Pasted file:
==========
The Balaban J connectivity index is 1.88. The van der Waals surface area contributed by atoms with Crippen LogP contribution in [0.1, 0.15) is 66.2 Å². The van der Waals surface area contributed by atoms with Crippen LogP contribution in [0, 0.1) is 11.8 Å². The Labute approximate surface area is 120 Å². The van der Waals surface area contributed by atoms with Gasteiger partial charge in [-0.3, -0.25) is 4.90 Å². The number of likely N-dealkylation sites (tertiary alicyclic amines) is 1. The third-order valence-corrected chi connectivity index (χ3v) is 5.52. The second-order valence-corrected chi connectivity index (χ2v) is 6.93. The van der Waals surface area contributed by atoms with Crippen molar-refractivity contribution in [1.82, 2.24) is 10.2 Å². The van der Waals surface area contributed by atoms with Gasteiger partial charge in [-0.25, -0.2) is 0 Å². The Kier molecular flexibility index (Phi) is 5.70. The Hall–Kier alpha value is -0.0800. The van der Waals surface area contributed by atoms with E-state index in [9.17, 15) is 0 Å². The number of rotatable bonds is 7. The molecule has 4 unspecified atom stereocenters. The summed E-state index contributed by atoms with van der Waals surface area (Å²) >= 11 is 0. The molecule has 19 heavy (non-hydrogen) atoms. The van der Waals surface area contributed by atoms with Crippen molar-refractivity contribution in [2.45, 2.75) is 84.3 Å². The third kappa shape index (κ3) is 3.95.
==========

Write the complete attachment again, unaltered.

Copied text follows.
The Balaban J connectivity index is 1.88. The van der Waals surface area contributed by atoms with Crippen LogP contribution in [0.1, 0.15) is 66.2 Å². The van der Waals surface area contributed by atoms with Crippen LogP contribution in [0, 0.1) is 11.8 Å². The Labute approximate surface area is 120 Å². The van der Waals surface area contributed by atoms with Gasteiger partial charge in [-0.3, -0.25) is 4.90 Å². The number of likely N-dealkylation sites (tertiary alicyclic amines) is 1. The third-order valence-corrected chi connectivity index (χ3v) is 5.52. The second-order valence-corrected chi connectivity index (χ2v) is 6.93. The van der Waals surface area contributed by atoms with Crippen molar-refractivity contribution in [1.82, 2.24) is 10.2 Å². The van der Waals surface area contributed by atoms with Gasteiger partial charge in [-0.25, -0.2) is 0 Å². The Kier molecular flexibility index (Phi) is 5.70. The Hall–Kier alpha value is -0.0800. The van der Waals surface area contributed by atoms with E-state index in [9.17, 15) is 0 Å². The number of rotatable bonds is 7. The molecule has 4 unspecified atom stereocenters. The summed E-state index contributed by atoms with van der Waals surface area (Å²) >= 11 is 0. The molecule has 19 heavy (non-hydrogen) atoms. The van der Waals surface area contributed by atoms with Crippen molar-refractivity contribution in [2.45, 2.75) is 84.3 Å². The third kappa shape index (κ3) is 3.95.